Mathematics helps children make sense of the world around them and find meaning in the physical world. Through mathematics, children learn to understand their world in terms of numbers and shapes. They learn to reason, to connect ideas and to think logically.
As a parent, you don't have to "teach" your child facts or math rules or even organize her mathematical learning. Just take advantage of learning opportunities that happen naturally. You can turn these times into teachable moments. When you use daily events that have meaning to your child, the impact is very powerful.
For example, when reading a picture book with your young child, you can ask him questions such as how many objects (e.g., animals) he sees on the page. You can also begin to play basic math games with your child, such as having him identify all of the circles or other shapes he sees in the room; counting to ten or more; or placing several objects in order from smallest to largest.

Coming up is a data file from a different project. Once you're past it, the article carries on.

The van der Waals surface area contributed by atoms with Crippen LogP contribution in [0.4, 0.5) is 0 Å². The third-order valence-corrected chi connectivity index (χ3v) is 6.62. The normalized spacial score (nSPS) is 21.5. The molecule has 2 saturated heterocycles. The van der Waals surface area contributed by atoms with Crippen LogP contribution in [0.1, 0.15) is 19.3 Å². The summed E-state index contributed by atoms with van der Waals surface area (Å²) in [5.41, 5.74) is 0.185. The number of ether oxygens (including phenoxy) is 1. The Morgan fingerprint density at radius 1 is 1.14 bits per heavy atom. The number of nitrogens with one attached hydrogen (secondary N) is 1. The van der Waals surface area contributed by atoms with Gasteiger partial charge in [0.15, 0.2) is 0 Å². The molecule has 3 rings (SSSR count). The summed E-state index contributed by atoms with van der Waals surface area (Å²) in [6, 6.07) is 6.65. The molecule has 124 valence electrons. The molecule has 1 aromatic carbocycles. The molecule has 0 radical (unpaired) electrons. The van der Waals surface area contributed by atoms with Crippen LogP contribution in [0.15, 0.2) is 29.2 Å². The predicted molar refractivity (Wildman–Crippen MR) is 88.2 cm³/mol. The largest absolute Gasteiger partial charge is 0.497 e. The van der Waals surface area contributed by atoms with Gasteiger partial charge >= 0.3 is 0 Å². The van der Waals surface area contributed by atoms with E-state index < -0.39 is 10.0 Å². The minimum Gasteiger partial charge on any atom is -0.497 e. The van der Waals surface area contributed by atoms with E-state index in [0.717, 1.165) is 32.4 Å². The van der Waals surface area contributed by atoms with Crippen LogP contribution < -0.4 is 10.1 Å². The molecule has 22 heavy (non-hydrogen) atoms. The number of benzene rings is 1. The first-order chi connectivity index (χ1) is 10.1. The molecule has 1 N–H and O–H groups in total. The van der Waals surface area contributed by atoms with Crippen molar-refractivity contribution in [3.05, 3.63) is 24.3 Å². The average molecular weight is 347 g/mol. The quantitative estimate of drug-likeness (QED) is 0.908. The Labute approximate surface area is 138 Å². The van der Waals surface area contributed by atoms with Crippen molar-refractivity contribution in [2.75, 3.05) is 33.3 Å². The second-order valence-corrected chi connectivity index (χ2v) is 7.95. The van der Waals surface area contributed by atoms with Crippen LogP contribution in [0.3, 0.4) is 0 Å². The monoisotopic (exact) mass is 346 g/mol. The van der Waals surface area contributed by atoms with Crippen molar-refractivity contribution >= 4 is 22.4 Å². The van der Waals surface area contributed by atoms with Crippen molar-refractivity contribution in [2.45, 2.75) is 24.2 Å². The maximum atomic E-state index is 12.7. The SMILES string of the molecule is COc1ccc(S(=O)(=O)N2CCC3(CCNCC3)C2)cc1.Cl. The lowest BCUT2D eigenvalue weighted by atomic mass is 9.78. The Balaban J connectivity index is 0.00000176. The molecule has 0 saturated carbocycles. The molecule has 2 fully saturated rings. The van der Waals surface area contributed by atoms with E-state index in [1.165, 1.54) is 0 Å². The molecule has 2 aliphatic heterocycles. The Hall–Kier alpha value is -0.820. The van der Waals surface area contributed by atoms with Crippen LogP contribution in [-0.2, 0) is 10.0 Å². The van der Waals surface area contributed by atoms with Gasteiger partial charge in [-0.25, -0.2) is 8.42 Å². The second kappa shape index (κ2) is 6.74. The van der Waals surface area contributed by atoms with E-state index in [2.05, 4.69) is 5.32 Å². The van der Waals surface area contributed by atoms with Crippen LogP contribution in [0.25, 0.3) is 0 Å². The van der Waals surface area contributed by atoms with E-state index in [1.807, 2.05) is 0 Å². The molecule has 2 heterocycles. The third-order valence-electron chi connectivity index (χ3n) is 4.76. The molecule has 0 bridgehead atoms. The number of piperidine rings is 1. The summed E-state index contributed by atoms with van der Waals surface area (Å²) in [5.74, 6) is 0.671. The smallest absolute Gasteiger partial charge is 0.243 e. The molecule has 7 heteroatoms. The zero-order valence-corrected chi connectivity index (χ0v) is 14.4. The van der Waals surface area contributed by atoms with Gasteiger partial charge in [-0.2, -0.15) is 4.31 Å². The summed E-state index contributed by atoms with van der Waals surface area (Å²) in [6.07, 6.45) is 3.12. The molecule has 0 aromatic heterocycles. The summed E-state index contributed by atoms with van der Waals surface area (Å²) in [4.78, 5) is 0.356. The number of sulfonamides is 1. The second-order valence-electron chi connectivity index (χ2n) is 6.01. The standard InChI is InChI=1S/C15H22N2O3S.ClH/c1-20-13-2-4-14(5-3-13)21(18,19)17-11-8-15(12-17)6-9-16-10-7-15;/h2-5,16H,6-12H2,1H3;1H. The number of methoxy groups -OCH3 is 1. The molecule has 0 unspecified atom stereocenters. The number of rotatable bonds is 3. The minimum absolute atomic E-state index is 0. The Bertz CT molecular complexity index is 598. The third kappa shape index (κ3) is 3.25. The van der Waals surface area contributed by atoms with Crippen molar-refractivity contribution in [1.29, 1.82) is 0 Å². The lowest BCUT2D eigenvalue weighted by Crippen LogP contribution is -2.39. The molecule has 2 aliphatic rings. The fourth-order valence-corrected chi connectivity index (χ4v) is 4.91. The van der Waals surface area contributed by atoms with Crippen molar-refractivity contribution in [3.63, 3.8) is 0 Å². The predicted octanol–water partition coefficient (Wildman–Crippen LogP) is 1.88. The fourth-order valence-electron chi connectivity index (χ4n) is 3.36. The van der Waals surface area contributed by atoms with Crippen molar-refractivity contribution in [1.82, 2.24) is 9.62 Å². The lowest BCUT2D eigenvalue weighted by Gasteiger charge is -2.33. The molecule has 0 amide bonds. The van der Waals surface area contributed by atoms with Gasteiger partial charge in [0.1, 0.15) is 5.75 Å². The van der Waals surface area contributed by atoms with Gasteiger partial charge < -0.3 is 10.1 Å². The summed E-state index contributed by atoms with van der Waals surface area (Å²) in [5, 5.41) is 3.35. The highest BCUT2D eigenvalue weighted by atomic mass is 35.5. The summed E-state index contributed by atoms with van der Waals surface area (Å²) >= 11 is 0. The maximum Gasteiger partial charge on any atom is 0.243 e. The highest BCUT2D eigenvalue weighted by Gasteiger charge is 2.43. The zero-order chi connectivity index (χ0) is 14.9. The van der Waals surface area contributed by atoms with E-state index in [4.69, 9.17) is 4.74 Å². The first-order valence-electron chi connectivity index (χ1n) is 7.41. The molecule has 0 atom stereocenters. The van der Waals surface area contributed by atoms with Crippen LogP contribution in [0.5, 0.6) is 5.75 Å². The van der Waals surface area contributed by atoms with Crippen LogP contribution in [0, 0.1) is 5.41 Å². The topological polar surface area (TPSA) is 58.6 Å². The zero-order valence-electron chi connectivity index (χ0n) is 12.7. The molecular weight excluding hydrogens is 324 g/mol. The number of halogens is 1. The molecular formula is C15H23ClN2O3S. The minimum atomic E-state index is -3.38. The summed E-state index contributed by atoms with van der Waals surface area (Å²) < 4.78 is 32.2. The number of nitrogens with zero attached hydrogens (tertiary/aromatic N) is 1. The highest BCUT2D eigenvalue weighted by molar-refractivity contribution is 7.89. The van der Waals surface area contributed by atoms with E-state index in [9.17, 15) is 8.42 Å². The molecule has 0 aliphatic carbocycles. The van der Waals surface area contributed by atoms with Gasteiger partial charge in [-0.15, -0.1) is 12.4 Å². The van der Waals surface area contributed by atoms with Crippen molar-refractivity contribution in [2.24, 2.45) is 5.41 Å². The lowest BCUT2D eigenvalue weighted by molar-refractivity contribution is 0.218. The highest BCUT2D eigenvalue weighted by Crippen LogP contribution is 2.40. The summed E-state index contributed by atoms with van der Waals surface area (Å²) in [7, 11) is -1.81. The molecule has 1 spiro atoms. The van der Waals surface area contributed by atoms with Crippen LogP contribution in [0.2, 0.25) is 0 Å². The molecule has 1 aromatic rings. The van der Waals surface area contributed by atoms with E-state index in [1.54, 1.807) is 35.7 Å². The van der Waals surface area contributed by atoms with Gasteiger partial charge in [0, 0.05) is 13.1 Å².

You should understand that young children solve problems differently than adults. Take for example a problem that asks which of two different-sized baskets contains more apples. Your child may, at first glance, answer that the larger basket has more apples. While this is not an uncommon response for children at this age, you can provide some gentle guidance and encouragement to help her learn that the apples inside each basket must be counted to determine which one has more. Solving these and other early math problems will come more naturally to her as she develops.